This month students in our capstone course, Senior Seminar, are reading chapters in Confessing History: Explorations in Christian Faith and the Historian’s Vocation, eds. John Fea, Jay Green, and Eric Miller (University of Notre Dame Press). In his introduction, Miller contends that a new generation of Christian historians is uncomfortable with George Marsden’s famous suggestion that religious historians agree to “play by the rules” of the secular academy (while still reflecting intently on how their faith shapes their scholarship). Miller and colleagues edit a collection of essays that, to various degrees, suggest alternative ways of thinking about what it means for Christians to do history.
One theme that’s already struck me is that several of the contributors look back on their experiences in graduate school with considerable ambivalence. On the one hand, they appreciate the rigor of the training, the way it broadened their view of the world, and the relationships they formed with peers and mentors. On the other hand… Well, let’s let two of the authors speak for themselves:
First, Beth Barton Schweiger (Univ. of Arkansas, an expert on the social history of religion in the U.S. South) closes her chapter — on what it means for Christian historians to “love” the people they study — by contemplating the difference between vocation and profession, and the ambiguous formation offered by graduate schools:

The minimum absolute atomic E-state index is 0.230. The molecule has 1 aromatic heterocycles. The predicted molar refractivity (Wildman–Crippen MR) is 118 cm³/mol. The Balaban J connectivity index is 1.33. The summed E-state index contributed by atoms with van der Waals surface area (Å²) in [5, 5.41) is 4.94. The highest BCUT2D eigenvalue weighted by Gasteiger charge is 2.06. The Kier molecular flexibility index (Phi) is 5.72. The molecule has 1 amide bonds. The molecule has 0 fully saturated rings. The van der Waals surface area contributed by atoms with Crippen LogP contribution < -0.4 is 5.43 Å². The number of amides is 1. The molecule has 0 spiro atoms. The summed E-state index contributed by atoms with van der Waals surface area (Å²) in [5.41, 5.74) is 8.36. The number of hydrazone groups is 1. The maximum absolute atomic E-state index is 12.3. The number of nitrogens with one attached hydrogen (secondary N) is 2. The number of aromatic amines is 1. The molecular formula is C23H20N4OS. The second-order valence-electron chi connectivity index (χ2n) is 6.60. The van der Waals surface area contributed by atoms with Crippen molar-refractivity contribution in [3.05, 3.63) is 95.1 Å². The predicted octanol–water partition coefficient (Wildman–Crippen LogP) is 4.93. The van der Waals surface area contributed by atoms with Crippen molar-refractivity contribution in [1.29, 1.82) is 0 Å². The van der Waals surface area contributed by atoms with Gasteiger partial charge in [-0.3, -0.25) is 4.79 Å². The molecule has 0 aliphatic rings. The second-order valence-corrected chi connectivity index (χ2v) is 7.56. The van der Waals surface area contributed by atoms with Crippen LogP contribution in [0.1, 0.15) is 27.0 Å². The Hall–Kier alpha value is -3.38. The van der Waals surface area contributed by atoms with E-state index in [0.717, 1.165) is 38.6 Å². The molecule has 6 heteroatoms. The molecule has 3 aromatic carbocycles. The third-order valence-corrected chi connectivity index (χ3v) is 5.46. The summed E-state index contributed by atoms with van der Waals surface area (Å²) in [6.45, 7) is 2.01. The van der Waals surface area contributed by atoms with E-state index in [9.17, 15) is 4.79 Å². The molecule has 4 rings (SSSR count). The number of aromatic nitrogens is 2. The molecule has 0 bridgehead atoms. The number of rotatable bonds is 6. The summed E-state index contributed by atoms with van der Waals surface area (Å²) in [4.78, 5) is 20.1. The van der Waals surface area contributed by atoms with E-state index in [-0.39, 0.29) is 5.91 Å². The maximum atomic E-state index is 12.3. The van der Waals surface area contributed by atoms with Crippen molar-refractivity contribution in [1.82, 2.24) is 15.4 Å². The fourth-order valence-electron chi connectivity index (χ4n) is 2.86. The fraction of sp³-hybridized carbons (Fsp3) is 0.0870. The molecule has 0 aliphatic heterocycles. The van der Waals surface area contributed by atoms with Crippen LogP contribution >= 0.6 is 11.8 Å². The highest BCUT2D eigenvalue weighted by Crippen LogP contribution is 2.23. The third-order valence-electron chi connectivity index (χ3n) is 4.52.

The temptation to practice any vocation as a profession, particularly when one’s vocation is a profession, is difficult to avoid. The rigors of professional formation in long years of graduate school can deeply imprint young scholars with many traits that do not set well with a Christian calling: ambition, a harshly critical spirit, cynicism, competition, and arrogance. Others are more valuable, among them: intellectual curiosity, critical inquiry, a wide familiarity with a body of work in a specific discipline, the skills to write strongly and well, and the clarity of thought required to do so. All of the qualities one learns in graduate school shape both the history that one writes and the relationship that one develops with colleagues in the discipline. Yet many of these habits should be set aside in favor of the deeper purpose of historical knowledge—one not found on any seminar syllabus—which is to serve the ends of love. (p. 73)
She goes on to warn that the professionalization of historical study (the process of “winnowing out, of narrowing allegiances and priorities in order to conform to the rigid standards of the guild”) can form in Christian historians the temptations to think ourselves more intelligent than the people we study, to wield knowledge as an instrument of power, and to scorn charity, wisdom, and mercy.
Meanwhile, Bradley Gundlach (an American intellectual and religious historian, at Trinity International University) starts his chapter by describing the process by which he’s been “reconciled to [his] graduate school past” as a doctoral student at the University of Rochester: